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Haven’t got time for the full document? Read the abstract here.

Over the next 24 months Bambuddha, in conjunction with the Macquarie University Graduate School of Management, will produce a series of white papers, published as a collection. These papers will highlight 100 kind companies in Australia, across various sectors. This combined with a regular awards program will encourage social and environmental innovation as part of business development and sustainability.

The goal is to demonstrate that doing good leads to better results and a company doing well.

In this first paper we investigated two areas of Corporate Social Responsibility (CSR):

1. The relationship between doing good, and business performance

2. How Australian companies are reporting on and analysing their CSR initiatives to ensure maximum impact

To fully understand our goal, we needed to delve into what CSR means, where it comes from, and how it is viewed by business today.

By performing a literature review across both academic and corporate sources, we found the following key statements:

Surveys show that 48% of people don’t trust companies to do the right thing.

Consumers have favourable attitudes towards companies that support social causes and are more likely to buy brands that are associated with socially responsible practices.

When employees perceive their company as investing in CSR, they tend to develop higher levels of loyalty and attachment.

Companies which use their expertise and knowledge and coordinate efforts to address social and environmental challenges with NGOs, governments and society in general, are more likely to find economic opportunities that their competitors miss.

CSR reporting has become more popular, particularly in the last two decades. Several authors detailed the main reasons why companies should invest in CSR reporting and they include: brand reputation improvement, ever more vital when you consider that by 2025, millennials will make up three quarters of Australia’s workforce; CSR level improvement, as the reporting helps identify flaws and forces companies to commit to improved strategies; increased corporate performance, by identifying where resource allocation can be more efficient.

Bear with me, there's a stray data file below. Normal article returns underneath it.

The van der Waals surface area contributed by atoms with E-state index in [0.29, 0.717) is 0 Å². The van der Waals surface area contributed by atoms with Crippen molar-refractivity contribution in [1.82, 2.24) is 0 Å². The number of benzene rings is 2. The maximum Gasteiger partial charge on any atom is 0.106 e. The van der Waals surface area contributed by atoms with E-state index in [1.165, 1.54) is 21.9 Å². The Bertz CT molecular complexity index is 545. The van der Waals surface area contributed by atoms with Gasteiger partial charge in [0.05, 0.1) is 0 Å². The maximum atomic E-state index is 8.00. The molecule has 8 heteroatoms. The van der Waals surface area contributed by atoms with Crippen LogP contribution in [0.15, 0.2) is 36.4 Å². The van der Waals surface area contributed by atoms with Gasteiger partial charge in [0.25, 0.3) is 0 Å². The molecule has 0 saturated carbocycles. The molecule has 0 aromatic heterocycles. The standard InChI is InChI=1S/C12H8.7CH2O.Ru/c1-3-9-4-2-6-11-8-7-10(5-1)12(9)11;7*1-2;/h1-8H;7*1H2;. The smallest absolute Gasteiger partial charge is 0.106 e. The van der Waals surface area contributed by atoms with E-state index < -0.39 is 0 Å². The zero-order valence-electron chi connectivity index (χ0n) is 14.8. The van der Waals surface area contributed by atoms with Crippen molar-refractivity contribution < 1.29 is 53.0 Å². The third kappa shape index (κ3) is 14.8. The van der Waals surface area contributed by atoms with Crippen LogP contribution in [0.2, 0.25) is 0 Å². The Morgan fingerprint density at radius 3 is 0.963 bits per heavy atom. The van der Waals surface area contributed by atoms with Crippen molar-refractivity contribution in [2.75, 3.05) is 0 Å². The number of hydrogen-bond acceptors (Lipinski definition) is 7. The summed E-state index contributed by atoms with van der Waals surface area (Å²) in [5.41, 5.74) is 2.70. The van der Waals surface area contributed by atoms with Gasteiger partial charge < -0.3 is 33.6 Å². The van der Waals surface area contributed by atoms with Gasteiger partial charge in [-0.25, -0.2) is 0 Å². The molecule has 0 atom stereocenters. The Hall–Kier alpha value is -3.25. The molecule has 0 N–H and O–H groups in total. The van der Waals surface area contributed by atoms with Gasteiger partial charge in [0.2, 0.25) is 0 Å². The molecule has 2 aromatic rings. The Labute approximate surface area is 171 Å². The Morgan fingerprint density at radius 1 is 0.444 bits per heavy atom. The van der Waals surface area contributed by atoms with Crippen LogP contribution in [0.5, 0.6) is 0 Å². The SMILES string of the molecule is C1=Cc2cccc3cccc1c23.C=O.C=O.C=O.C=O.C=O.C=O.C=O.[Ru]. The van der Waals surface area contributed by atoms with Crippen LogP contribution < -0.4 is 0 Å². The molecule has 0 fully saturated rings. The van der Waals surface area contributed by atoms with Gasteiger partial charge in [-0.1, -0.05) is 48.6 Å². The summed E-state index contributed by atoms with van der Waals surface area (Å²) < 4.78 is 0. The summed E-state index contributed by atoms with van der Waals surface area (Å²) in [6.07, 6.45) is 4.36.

The assets that businesses bring to the table are essential for coming up with better solutions to the most concerning problems in the world: businesses know how to be cost-efficient, they define objectives and accomplish them within restrictions of time and budget, they base decisions on data analysis and master the art of negotiation.

To choose companies to take part in our initial paper, Bambuddha Group generated a list of 20 potential companies, then contacted them inviting them to take part in the case study bank. As a result of this process, nine companies agreed to participate in the Corporate Kindness Study, and you can see the results here.

Our findings from these nine studies can broadly be summed up as below:

The motivation that drives their social purpose comes from the belief that there is always a better way to do things.

In all the companies, regardless of their size, the social responsibility journey started with the passion and determination of a leader (founder, CEO) to generate social impact. This initial drive from the leaders become an essential part of the values of the organisation, that is nurtured and reinforced by the employees, creating a culture driven by purpose.

Eight out of nine companies mentioned transparency and honesty as one of the most important things for companies that wish to be perceived as kind. They agreed that it is fundamental to “practice what you preach” and recognised that this entails daily effort from all company members.

Only one of the companies responded that they do not consider that doing good gives them a competitive advantage, because they believe their clients and the industry don’t particularly perceive their CSR initiatives as beneficial for themselves. Despite this situation, the company is certain that doing good is the only way they can do business.

From our findings, small companies are making a difference for all their stakeholders, but unfortunately, there is still no efficient way to report the impact they generate.

We suggest further research on how small companies can report their impact is needed, to expand our understanding in this matter.

To read the in-depth reasoning behind all of this information, and to see how you can make your company kinder, please read the full report.